Wednesday, March 27, 2019

No Title

Yesterday I was in the middle part of the house doing something when I heard what I thought was Mr. Moon coming in the door and setting things down. I gave the family whistle which is what we do around here to let someone know where we are. He didn't answer and when I went into the kitchen I saw that he wasn't here so I shrugged and figured the cats did something and went on about my business.
When Mr. Moon did get home and made his way to the den to sit in his chair and watch a little TV and have a little well-deserved time to relax before supper he noticed that the hallway table right outside the den was messed up. Pictures on the floor, a candle on the floor, and something that he did not closely investigate but thought might be cat puke. He called out to me, "What happened here?"
I went and looked and damn if chickens hadn't gotten up there and knocked stuff off and pooped all over too.
Really, birds?
I'd noticed Liberace and some of the hens on the porch earlier in the day, standing at the threshold of the hallway and I guess his curiosity overcame him.
I cleaned it up all up and today I shut the hall door on them when he acted like he wanted to go back in for Round Two.
I suppose that since the rooster threat has passed he has more leisure time to explore. Connie and Clara, the two hens left from Dearie's fall hatching follow him around all day long and no, we won't be discussing the fact that obviously they are his daughters. We'll just pretend that we don't know that.
I just saw the man rooster and Dottie up on the bird feeder where they perch many times a day and Dottie was snatching gnats off of Liberace's face and comb and wattle. When she does this it looks for all the world as if she is giving him little pecking kisses and it's adorable in a small dinosaur/chicken way.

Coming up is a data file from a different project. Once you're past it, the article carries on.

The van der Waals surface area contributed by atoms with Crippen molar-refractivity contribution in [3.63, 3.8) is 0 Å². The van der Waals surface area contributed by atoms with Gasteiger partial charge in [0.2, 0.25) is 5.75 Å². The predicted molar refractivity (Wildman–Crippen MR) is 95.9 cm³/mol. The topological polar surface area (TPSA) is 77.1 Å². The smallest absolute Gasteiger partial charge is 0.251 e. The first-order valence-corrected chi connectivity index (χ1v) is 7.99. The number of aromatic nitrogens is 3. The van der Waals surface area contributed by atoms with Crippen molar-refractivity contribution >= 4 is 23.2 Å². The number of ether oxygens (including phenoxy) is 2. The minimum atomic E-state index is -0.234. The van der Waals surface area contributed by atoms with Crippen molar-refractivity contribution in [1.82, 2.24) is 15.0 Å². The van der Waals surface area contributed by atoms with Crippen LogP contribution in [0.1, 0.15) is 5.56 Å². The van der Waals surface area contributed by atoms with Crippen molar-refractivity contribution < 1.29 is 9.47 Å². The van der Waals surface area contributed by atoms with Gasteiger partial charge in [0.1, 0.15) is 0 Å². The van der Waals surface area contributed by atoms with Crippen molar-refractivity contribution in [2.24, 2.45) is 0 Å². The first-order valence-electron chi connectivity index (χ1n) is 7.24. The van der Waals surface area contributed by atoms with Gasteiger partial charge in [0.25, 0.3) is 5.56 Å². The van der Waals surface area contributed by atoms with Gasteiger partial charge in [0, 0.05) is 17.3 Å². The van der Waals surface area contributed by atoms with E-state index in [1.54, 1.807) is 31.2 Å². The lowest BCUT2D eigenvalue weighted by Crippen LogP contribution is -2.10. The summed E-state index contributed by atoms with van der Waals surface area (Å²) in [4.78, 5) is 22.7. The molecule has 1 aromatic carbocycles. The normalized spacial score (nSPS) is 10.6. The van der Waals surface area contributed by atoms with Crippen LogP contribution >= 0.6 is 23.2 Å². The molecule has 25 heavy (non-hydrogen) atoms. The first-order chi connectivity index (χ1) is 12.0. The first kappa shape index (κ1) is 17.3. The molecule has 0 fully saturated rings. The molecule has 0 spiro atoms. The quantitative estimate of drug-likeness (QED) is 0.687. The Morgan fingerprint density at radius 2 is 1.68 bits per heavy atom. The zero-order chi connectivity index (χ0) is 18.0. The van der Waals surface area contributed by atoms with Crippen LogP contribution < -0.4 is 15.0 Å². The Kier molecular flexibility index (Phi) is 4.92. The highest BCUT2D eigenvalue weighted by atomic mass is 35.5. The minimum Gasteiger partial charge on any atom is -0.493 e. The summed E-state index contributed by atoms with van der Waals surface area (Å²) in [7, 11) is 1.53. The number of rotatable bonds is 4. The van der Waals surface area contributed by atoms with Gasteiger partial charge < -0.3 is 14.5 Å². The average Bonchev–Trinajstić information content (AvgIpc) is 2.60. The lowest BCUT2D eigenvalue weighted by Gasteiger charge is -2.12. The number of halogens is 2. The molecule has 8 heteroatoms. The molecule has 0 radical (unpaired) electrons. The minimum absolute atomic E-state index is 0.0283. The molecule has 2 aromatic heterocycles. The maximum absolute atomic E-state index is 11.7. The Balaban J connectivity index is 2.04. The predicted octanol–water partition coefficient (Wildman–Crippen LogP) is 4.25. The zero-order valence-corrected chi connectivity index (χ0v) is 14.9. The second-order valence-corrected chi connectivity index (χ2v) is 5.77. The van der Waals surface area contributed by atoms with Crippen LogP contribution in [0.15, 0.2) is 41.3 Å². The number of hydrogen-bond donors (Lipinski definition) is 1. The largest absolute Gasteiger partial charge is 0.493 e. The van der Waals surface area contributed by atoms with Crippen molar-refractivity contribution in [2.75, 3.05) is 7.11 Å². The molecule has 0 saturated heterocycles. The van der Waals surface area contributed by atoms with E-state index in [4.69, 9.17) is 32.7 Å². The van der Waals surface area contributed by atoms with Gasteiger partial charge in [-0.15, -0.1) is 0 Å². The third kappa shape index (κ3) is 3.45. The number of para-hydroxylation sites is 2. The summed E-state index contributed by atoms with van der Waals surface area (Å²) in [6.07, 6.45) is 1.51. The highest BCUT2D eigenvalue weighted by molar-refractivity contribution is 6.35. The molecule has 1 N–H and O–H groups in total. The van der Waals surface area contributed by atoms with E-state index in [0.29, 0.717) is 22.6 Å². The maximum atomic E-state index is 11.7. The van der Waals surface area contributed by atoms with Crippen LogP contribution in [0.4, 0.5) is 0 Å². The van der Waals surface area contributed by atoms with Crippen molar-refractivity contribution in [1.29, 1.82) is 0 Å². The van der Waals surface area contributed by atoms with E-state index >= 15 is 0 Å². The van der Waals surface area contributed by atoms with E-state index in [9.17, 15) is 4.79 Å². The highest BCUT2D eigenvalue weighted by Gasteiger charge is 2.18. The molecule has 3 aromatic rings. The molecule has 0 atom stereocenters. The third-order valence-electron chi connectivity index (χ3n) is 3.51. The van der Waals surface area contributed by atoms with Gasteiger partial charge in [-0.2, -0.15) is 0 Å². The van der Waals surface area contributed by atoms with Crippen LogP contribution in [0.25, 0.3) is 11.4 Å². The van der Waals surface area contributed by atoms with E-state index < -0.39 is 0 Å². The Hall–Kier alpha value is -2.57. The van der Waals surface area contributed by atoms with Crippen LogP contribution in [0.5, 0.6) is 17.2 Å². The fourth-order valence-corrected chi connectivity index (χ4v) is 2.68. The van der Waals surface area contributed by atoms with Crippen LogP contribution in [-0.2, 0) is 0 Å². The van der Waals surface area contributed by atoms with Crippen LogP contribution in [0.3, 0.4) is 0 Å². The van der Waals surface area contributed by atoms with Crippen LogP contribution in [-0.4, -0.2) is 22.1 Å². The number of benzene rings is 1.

The weather continues to be amazing. It's supposed to get into the forties tonight and it rained last night and the air has been clear and cool and beautiful. I took a walk this morning on White House Road where I saw wild flowers and wisteria that climbed way, way up into the trees as if knowing that the new-green leaves and blue sky make a perfect background for it.

I kicked bamboo when I got home and worked in the garden a little. I've got a weird thing going on with my left knee. Not the joint but the skin itself and if I put my weight on it in a certain way, it feels as if a fire was flashing across it. You can't see anything odd on my skin but I swear, it hurts like holy hell and this sort of detracts from the pleasure of my dirt-prayers. No matter how hard I try I can't entirely avoid doing whatever it is that I'm doing to cause the pain and I yelp and curse every time. So I moved slow and weeded and then I pulled half of the old arugula because it has well and truly bolted. Then I sat and stripped off the usable leaves. I got about half a garbage bag full and I'm not sure what I'm going to do with them. The supper I'm making will use up two cups but that's nothing.